Empire of the Vampire Review


Twenty-seven years have passed since the last sunrise, and for almost three decades, the creatures of the night have walked the day without fear. Once, humanity fought bravely against the coldblood legions, but now, we exist only in a few scattered settlements—tiny sparks of light in a growing sea of darkness. Gabriel de León is the last of the Silversaints, a holy order dedicated to defending realm and church, now utterly destroyed. Imprisoned for the murder of the vampiric king, Gabriel is charged with telling the story of his life.

So first of all I loved the format of the story. Gabe being forced to tell his life story and we see how all of the actions and decisions he has made in his life has led him to this moment and it makes me excited to see what has happened and how he has ended up here. I also low key like to be spoiled when I’m reading epic fantasy so knowing that Gabe isn’t going to die is reassuring but also the fact that everyone around him could potentially is engaging!

As a character I find Gabe to be quite complex. We see over the various timelines that he evolves and changes quite significantly but in a way that shows growth for sure. He maintains a quite arrogant, unlikable attitude that honestly appeals to me, I know a lot of people probably would hate him but I’m here for it!

I am very must invested in the dual timelines. Each were at such pivotal moments in Gabe’s life that there wasn’t one over the other that I preferred which is usually what happens. I was both equally invested and eager to find out what was going to happen to all of the characters in each period.

The world building was pretty epic and descriptive and the scale is definitely shown through the amount of time it takes the characters to traverse the country throughout the course of the storyline. The magic system surrounding the vampires and their hierarchy is fascinating and unlike anything I’ve read before. The whole history of the Silversaints and how they control their urges and the seductive nature of smoking and how debilitating it can be when they go without was a unique twist and I certainly can’t wait to see what is going to happen next.

⭐️5/5 stars Gabe is everything I needed!

The Stone Sky Review


This is the way the world ends… for the last time. The Moon will soon return. Whether this heralds the destruction of humankind or something worse will depend on two women. Essun has inherited the power of Alabaster Tenring. With it, she hopes to find her daughter Nassun and forge a world in which every orogene child can grow up safe. For Nassun, her mother’s mastery of the Obelisk Gate comes too late. She has seen the evil of the world, and accepted what her mother will not admit: that sometimes what is corrupt cannot be cleansed, only destroyed.

Essun in this final instalment of the series fell a little bit flat for me. Although we see her breakthrough and really start to become more invested in her Comm I found the majority of her storyline travelling with them to be tedious. She is unable to wield her powers as much as she could previous because she was turning to stone and I found when she is finally reunited with Nassun she could of tried harder to stop her instead of giving in.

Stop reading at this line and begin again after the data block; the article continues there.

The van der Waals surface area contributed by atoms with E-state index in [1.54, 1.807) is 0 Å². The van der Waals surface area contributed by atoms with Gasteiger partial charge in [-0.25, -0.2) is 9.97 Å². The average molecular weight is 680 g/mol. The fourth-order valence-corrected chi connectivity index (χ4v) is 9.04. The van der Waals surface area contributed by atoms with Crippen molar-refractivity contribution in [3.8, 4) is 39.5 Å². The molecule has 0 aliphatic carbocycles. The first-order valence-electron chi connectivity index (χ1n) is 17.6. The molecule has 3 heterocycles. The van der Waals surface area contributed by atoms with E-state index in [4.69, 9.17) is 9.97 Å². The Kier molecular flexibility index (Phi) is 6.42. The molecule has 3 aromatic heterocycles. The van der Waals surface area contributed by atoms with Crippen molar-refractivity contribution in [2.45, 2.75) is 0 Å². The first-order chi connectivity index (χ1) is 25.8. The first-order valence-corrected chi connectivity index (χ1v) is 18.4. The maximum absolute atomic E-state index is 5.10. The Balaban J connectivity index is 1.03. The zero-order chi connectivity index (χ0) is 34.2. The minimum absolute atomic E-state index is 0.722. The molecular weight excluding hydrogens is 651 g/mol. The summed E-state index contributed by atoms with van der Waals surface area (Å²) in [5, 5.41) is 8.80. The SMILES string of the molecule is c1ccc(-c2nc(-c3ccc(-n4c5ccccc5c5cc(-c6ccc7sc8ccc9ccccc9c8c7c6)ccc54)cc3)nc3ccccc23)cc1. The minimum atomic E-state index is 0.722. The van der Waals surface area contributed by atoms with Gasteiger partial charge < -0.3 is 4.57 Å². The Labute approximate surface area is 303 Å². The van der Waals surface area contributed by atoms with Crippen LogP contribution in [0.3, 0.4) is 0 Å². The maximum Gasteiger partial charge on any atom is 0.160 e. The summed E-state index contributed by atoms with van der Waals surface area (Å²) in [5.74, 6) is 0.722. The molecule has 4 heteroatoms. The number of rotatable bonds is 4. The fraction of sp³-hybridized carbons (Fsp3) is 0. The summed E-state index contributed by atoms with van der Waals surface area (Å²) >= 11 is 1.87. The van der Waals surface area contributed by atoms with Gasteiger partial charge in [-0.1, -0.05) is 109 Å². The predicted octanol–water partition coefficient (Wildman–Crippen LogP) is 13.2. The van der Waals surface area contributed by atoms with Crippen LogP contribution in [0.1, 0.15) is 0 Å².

Nassun’s character is quite morally grey but again she is only 10 years old for the majority of the storyline and was quite indoctrined by Schaffa. She puts her love for him above everything else and is willing to risk all of humanity just to keep him alive. I feel as if she should have more of an emotional connection to her mother than what is shown when they do reunite.

I think the twist with the Stone Eaters was a great addition to the storyline and gave us that much needed context as to why they keep popping up and are so invested in Essun and Nassun. I honestly can’t blame them for what they did and it was gratifying to see how their story came full circle and we understand why.

Overall I was still highly invested in the storyline and wanted to know how it was all going to wrap up and honestly I can say I was content! I just wish there was a little more action to make it more gripping. It was still just a lot of history and terminology to wrap my mind around. Loved the twists and all my questions pretty much got answered which is all I can ask for!

⭐️4/5 stars Solid ending to this great series!!

The Obelisk Gate Review

*Some spoilers*

This is the way the world ends… for the last time. The season of endings grows darker as civilization fades into the long cold night. Alabaster Tenring – madman, world-crusher, saviour – has returned with a mission: to train his successor, Essun, and thus seal the fate of the Stillness forever. It continues with a lost daughter, found by the enemy. It continues with the obelisks, and an ancient mystery converging on answers at last. The Stillness is the wall which stands against the flow of tradition, the spark of hope long buried under the thickening ashfall. And it will not be broken

I took me quite a few chapters to be situated back into the story simply because I read The Fifth Season back in February and some of the finer details and characters eluded me. But around the first 100 page mark I was pretty much reintroduced to everyone and very much invested back into the storyline.

Essun I think has evolved even more in this book than the first. We’ve learnt nearly all there is to know about her and her background and now we get to see how her previous experiences affect her choices moving forward. I think we definitely see how the Fulcrum has influenced her and from her run in with the Guardian we see that her old relationship with Schaffa has definitely left some scars. I like how committed she becomes to her new Comm and the banter between her and Ykka is very entertaining. She truly comes into her powers in this book and I can’t wait to see where she will go next!